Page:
What are the general problems with the EMH? Samuelson’s perfect bicycle of financial engineering is sustained by the “ergodic axiom,” which underpins the EMH. In economist Paul Davidson’s words, the ergodic axiom holds that the future is “merely the statistical shadow of the past.” In other words, financial economists calculate probable future risks based on historical data. Unfortunately, human societies are not, to use Robert Skidelsky’s phrase, “a stable and repetitive universe.” Our communities are more like living things than automobile engines. They grow, change, adjust and over time are transformed. They are non-ergodic. Adopting a fundamental axiom more appropriate for the physical world than the social world seems like a bad start.

Eliminating uncertainty from the lexicon of the financial markets has arguably been a mistake. EMH encourages altogether too much confidence in financial engineering. If more of our financial activities assumed uncertainty, and therefore that we would have to be more risk-averse, we would live in world of more conservatively managed companies, governments and individuals. Of course, the trade-off would be a society more like that of our grandparents, in which getting a mortgage was a struggle and the standard of living was much lower. But the global financial crisis has forcibly recreated that world for many people in any case.

The EMH leads to neglect of the regulation of the key institutions like banks and credit rating agencies that actually make our markets work. It encourages this neglect because it says that information works automatically to impose the disciplines of the market, a bit like an operating system in a computer. But in a non-ergodic world institutions are fundamental to instilling confidence about the future in market participants. In an uncertain world we need institutions we feel we can trust in order to engage in financial transactions.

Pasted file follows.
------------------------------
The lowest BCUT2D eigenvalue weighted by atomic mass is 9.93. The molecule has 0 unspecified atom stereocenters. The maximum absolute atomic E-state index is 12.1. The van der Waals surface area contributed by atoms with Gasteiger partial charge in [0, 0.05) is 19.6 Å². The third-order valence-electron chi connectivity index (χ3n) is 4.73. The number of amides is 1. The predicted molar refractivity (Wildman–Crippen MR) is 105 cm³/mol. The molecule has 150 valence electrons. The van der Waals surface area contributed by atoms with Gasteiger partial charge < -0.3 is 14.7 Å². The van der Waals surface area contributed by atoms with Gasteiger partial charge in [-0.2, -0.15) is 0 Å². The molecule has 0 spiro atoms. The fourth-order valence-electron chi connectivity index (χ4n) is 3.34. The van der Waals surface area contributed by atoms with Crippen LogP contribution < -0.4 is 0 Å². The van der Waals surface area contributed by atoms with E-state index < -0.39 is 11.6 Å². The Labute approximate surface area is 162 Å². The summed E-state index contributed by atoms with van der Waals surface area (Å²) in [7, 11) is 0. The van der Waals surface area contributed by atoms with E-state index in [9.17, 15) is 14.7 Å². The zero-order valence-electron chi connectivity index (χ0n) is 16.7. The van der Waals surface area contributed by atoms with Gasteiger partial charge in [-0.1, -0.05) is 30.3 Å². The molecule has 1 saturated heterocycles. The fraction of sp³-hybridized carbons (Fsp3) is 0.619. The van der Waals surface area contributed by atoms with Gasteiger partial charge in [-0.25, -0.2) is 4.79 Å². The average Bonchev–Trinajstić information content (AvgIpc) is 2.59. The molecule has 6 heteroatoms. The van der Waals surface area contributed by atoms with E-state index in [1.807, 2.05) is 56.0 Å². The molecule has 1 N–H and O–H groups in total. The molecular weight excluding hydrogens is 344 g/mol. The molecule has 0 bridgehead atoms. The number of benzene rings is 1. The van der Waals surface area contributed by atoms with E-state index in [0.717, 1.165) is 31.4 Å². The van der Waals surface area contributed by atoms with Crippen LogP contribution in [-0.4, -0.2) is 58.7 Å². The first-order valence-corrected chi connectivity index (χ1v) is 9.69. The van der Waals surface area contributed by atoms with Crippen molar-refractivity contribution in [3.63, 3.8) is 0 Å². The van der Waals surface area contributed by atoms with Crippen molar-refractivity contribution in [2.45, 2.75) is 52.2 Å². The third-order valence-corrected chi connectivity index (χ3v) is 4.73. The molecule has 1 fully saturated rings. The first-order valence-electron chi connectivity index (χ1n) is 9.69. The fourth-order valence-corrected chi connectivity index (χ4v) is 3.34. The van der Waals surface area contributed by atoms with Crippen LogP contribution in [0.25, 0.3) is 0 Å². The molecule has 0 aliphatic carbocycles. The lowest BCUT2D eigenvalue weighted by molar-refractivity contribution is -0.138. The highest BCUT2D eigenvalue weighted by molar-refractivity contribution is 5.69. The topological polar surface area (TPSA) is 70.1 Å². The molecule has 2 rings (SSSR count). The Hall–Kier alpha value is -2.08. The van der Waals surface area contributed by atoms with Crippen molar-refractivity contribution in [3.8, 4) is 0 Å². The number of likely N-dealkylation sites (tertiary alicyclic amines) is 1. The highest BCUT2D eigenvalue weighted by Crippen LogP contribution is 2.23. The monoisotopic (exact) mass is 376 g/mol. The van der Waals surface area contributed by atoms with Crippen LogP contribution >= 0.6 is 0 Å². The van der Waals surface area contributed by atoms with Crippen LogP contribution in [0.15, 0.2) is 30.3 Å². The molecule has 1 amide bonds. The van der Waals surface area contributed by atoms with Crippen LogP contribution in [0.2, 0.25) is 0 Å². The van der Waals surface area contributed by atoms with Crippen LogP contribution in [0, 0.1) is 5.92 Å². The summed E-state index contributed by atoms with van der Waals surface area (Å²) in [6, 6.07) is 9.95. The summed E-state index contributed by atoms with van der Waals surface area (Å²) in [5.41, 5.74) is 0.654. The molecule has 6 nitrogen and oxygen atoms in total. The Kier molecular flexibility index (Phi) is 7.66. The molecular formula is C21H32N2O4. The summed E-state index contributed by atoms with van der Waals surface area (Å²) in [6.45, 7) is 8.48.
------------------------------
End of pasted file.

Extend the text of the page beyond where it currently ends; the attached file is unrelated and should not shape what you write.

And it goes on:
What specific role did the EMH play in the global financial crisis? The EMH led policy-makers to ignore key market processes. Financial market participants do not merely integrate information coming from outside the markets in the wider, real economy, but are focused on what other traders are doing, in an effort to anticipate their buy/sell activities, and thus make money from them (or at least avoid losing more money than the average). In this sense, rumour, norms and other features of social life are part of their understanding of finance.

Keynes provided what remains the best intuitive illustration of the importance of this understanding of finance and financial crises in his tabloid beauty contest metaphor, first published in 1936. Keynes suggested that finance is not, as the EMH supposes, a matter of picking the best stocks, based on an economic analysis of which should rise in value in future. Anticipating what other traders in the market were likely to do was actually more relevant. Keynes compared finance to beauty contests that ran in the popular newspapers of the time. These contests were not, as might be assumed, about picking the most attractive face. Success was achieved by estimating how others would vote and voting with them – although, as Keynes pointed out, others would be trying to do the same, hence the complexity of the financial markets. The point is that policy-makers were focused initially on fundamental issues rather than, as Keynes suggested, on what traders were doing. As time moved on, of course, the policy-makers had to abandon the EMH-type approach and focus squarely on anticipating traders.